Turned to Account: The Forms and Functions of Criminal Biography in Late Seventeenth- and Early Eighteenth-Century Eng by Lincoln B. FallerTurned to Account: The Forms and Functions of Criminal Biography in Late Seventeenth- and Early Eighteenth-Century Eng by Lincoln B. Faller

Turned to Account: The Forms and Functions of Criminal Biography in Late Seventeenth- and Early…

byLincoln B. Faller

Paperback | June 19, 2008

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In the seventeenth and eighteenth centuries, widespread fear of criminal assault motivated the publication of hundreds of pamphlets tracing the lives and misdeeds of London's most notorious rogues. Turned to Account is a study that focuses on the popular genre of criminal biography, examining how it played upon and reflected English society's fears and interest in aberrant behaviour. The author has not produced a criminal history, but an intriguing distillation of some 2,000 separate narratives describing the lives, deeds, and dying words of thieves, murderers, and various scoundrels. Lincoln Faller examines ways in which ordinary Englishmen read, wrote, and presumably thought on the subject of criminal actions and character. He completes his treatment by showing how the pamphlets served to delineate the lines of socially acceptable behaviour. Faller has chosen his examples with skill and economy to produce a comprehensive and interesting work.
Title:Turned to Account: The Forms and Functions of Criminal Biography in Late Seventeenth- and Early…Format:PaperbackDimensions:364 pages, 9.02 × 5.98 × 0.83 inPublished:June 19, 2008Publisher:Cambridge University PressLanguage:English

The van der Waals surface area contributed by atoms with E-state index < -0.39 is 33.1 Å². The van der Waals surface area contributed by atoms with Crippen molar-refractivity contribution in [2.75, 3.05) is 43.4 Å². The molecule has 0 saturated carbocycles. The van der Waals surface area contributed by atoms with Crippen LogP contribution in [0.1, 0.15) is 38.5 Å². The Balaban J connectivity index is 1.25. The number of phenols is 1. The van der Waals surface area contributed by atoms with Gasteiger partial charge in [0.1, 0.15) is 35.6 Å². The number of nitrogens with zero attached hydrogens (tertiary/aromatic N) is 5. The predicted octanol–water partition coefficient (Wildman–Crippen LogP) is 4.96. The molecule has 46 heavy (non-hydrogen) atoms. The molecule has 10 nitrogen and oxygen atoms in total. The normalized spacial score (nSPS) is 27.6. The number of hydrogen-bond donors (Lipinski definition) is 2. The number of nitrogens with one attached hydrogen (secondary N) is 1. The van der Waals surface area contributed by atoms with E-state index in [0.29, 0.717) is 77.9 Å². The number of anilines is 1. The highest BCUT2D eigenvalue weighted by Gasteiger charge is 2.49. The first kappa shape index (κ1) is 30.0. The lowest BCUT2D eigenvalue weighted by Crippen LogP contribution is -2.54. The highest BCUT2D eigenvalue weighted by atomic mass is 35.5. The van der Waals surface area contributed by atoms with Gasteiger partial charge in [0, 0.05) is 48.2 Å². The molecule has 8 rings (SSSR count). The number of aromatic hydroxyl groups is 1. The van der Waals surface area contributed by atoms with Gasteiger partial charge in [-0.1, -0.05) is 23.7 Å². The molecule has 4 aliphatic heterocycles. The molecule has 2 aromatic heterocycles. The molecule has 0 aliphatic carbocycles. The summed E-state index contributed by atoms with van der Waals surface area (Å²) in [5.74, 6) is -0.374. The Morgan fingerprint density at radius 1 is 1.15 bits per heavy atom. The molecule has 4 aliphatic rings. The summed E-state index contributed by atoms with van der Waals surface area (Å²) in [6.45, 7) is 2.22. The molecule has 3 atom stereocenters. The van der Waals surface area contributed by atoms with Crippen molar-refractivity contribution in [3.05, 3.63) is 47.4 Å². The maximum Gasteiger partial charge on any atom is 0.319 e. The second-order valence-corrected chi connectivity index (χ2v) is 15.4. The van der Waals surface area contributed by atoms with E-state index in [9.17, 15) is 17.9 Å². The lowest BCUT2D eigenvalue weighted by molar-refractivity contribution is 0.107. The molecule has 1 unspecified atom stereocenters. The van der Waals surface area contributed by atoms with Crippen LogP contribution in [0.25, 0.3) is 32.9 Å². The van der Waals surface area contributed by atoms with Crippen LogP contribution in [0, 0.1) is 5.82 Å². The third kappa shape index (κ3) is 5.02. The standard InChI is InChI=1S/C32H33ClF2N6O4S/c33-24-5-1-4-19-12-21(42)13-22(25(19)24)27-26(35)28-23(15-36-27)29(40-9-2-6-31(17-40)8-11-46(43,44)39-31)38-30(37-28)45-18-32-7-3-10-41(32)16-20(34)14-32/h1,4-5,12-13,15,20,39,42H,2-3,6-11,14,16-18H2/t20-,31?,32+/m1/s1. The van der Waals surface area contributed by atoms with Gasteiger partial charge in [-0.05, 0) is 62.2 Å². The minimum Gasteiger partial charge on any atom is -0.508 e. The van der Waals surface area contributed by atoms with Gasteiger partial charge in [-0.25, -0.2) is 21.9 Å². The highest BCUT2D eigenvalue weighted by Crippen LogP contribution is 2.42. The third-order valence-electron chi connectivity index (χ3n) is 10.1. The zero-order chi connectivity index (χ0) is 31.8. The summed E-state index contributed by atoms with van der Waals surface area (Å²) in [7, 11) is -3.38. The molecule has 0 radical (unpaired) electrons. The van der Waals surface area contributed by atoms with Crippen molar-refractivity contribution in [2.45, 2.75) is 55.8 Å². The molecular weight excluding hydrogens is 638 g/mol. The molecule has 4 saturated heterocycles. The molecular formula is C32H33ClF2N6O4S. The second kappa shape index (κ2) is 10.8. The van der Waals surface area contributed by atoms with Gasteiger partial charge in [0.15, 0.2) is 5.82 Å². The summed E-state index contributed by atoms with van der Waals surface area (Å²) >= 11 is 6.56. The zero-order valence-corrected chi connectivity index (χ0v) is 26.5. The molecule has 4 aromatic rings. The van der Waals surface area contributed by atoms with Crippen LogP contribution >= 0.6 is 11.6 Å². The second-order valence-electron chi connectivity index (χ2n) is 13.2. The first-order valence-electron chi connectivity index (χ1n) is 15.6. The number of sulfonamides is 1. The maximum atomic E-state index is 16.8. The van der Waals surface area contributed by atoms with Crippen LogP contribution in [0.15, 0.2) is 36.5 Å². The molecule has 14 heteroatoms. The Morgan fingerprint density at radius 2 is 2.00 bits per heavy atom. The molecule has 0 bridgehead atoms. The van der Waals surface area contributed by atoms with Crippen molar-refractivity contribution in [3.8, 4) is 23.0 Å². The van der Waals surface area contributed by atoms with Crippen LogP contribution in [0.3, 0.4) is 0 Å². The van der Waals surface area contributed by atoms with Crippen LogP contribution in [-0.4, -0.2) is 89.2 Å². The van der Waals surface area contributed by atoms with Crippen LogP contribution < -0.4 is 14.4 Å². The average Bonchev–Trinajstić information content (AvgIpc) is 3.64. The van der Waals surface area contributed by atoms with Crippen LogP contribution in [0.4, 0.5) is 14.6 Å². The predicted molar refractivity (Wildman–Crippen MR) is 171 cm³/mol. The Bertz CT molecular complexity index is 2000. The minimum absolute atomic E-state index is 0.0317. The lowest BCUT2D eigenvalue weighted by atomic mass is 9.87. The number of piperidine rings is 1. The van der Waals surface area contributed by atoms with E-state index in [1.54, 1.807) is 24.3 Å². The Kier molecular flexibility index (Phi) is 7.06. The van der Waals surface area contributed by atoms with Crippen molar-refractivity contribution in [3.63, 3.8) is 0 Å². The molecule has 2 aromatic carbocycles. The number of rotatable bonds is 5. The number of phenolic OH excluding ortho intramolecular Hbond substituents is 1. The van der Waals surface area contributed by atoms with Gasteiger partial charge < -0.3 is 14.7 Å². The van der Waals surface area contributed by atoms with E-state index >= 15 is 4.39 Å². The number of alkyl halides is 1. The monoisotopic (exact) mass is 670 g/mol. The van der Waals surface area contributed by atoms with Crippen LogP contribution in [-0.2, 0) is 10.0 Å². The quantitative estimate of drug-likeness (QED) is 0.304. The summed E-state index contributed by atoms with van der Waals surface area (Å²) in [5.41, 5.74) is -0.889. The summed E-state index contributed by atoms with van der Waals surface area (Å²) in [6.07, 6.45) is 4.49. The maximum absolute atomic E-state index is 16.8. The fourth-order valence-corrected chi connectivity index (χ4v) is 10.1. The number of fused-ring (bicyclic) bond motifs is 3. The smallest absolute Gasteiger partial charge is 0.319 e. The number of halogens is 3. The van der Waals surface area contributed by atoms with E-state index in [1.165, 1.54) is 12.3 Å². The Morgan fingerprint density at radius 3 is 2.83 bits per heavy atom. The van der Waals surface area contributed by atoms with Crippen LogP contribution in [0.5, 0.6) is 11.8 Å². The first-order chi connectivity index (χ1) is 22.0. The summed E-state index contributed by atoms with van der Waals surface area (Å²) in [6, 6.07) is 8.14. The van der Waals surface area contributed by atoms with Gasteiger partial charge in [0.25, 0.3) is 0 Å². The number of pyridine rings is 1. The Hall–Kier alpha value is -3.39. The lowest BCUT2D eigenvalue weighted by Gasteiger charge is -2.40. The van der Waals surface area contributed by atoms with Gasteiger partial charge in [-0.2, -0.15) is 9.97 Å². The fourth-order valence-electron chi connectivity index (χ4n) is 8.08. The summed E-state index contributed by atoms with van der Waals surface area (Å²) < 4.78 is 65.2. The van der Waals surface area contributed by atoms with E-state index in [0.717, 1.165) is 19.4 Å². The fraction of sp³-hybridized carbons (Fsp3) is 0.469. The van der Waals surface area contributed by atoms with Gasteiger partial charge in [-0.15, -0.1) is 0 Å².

The following ISBNs are associated with this title:

ISBN - 10:0521065623

ISBN - 13:9780521065627

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Table of Contents

Preface; Part I. Turning Criminals to Account: Three Case Histories and Two Myths of Crime: 1. The highwayman: power, grace, and money at command; 2. Familiar murder: sin, death, damnation, repentance, God's grace, and salvation; Part II. Enucleating the Truth: The Criminal as Sinner Turned Saint: 3. In the absence of adequate causes: efforts at an etiology of crime; 4. Heaven seized by sincerity and zeal: justifying God, vindicating man; 5. Love makes all things easy: recementing the social bond; Part III. Palliating His Crimes: The Thief as Various Rogues: 6. Smiles, serious thoughts, and things beyond imagining: a provisional typology of thieves in action; 7. Barbarous levities: fear, guilt, and the value of confusion; 8. Everyone left to his own reflections: the oddity of the highwayman as hero and social critic; Postscript; Appendices; Notes; Selected bibliography; Index.